Time-Tested Tricks for Overcoming Stage Fright
What if I mess up and fall down? What if they laugh at me? What if I have to become a hermit in the woods to avoid embarrassment? We’ve all been there (yes, even the instructors), and no, stage fright doesn’t go away. But it does become manageable.
Like with the dancer’s nutrition guide, there’s a ridiculous amount of information available about rationalizing performance anxiety in various forms. The problem is, once your brain switches to fight-or-flight mode, it’s not interested in rational explanations – it just wants to get the hell OUT.
I’ve chosen my favourite methods for looking at our fears just a little bit sideways. Because facing fear head on can be overwhelming, but a suggestion out of left field can break it’s momentum and leave you laughing rather than crying.
We’re ALL afraid.
I once participated in an interesting group thought experiment. The speaker asked us to close our eyes and imagine that we were terrified of the people sitting nearby. This was expanded to everyone in the audience, in the city, and eventually the whole world! It was not pleasant, but something was coming.
Surrounded by all these terrified people, it suddenly occurred to me, ‘wait, if they’re all terrified, why the heck am I so scared?’ A moment later, the speaker drove that point home, inviting us to now imagine that everyone was terrified of US! Many of us (myself included) broke out in laughter as we realized how silly our fears were.
Our fear loses it’s power when we realize that we all share performance anxiety – it’s something our peers and even the audience emphasizes with. So remember that you are already an inspiration, just by facing your fears long enough to walk out on stage.
If you’re going to mess up, be unapologetic about it.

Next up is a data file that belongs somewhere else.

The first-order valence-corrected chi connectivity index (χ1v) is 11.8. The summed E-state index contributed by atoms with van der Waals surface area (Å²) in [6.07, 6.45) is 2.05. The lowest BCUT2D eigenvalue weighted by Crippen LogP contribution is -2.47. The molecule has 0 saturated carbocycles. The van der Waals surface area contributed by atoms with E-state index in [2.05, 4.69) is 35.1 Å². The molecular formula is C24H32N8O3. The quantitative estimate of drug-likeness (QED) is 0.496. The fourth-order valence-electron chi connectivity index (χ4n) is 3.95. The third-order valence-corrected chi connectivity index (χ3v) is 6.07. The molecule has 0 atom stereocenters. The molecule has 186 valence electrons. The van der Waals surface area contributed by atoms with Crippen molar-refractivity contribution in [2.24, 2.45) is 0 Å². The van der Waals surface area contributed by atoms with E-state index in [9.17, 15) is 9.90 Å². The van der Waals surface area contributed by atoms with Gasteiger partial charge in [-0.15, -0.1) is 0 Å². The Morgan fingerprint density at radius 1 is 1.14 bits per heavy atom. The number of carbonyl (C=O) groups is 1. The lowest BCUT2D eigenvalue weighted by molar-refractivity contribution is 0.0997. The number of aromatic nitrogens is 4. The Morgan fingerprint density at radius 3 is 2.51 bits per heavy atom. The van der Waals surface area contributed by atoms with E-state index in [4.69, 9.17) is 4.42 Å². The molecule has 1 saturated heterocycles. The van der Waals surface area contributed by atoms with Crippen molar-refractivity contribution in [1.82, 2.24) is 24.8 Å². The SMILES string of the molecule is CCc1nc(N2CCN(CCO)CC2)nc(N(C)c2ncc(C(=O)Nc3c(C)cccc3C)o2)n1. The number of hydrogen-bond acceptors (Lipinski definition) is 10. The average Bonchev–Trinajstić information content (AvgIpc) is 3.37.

It’s ironic how often our dancing suffers out of a desire to avoid drawing the wrong kind of attention. As a wise choreographer once said: ‘small moves look embarrassed, so they’re embarrassing. If you’re going to mess up, make it BIG.’
Most people aren’t even going to notice if you make a mistake, but they’re even less likely to if you plough through it like you meant to do it. ‘Nope, I didn’t mess up, I just threw in a variation.’ Find a way to approach your errors with a sense of humour, and you’ll be invincible on the dance floor.
Follow the salesman’s mantra.
Most of us have a dark opinion of salesmen, but they DO know how to be persistent! They know they’re not going to please everybody, and that’s okay. We can approach our performance the same way, recognizing that mistakes are inevitable, and learning to dance through them rather than be stopped by them.
A used car salesman once taught me the acronym, SWSWSWN: Some Will. Some Won’t. So What? Next. This blunt piece of advice helped me forgive and forget my mistakes on the floor, focusing on the next pattern instead of ruminating about the last. Because the audience LOVES a beautiful recovery.
Let your fear drive you.
Not all fears are of nameless things beyond your control. If you’re worried you won’t be good enough, let that motivate you to practice! Drill that annoying piece of choreo until you couldn’t possibly get it wrong. Let it heighten your awareness so you don’t get lazy during the show.
Actually, even the nameless fears can be given a run for their money. Mantras and visualization techniques can condition you to quell those fears and replace them with more confident thoughts. For example, imagine the audience cheering for you while taking your bow, after delivering a fantastic performance.
Make peace with the worst-case scenario.
Okay, so you might mess up. Your partner or your team might mess up. People might laugh. Your instructor might be disappointed. And that would suck. But what would happen in a day, a week, a month? You would salvage your wounded pride, the audience will forget, and the world will move on.
Sometimes the best way to relieve ourselves from the stress of fear is to imagine the worst-case scenario has already happened. Once we can accept that and put it in perspective, we can calmly take as many steps to avoid that scenario as possible.
Okay, we’re geared up and ready to hit the stage! Next week we’ll finish the series with some final tips for the big day.
About the Author
Ian Crewe has been dancing ballroom for over 18 years, and has a Licentiate in American smooth and rhythm. His passion for dance eventually led him to blogging and the World Wide Web. Ian currently teaches at the Joy of Dance Centre, Toronto, ON, Canada.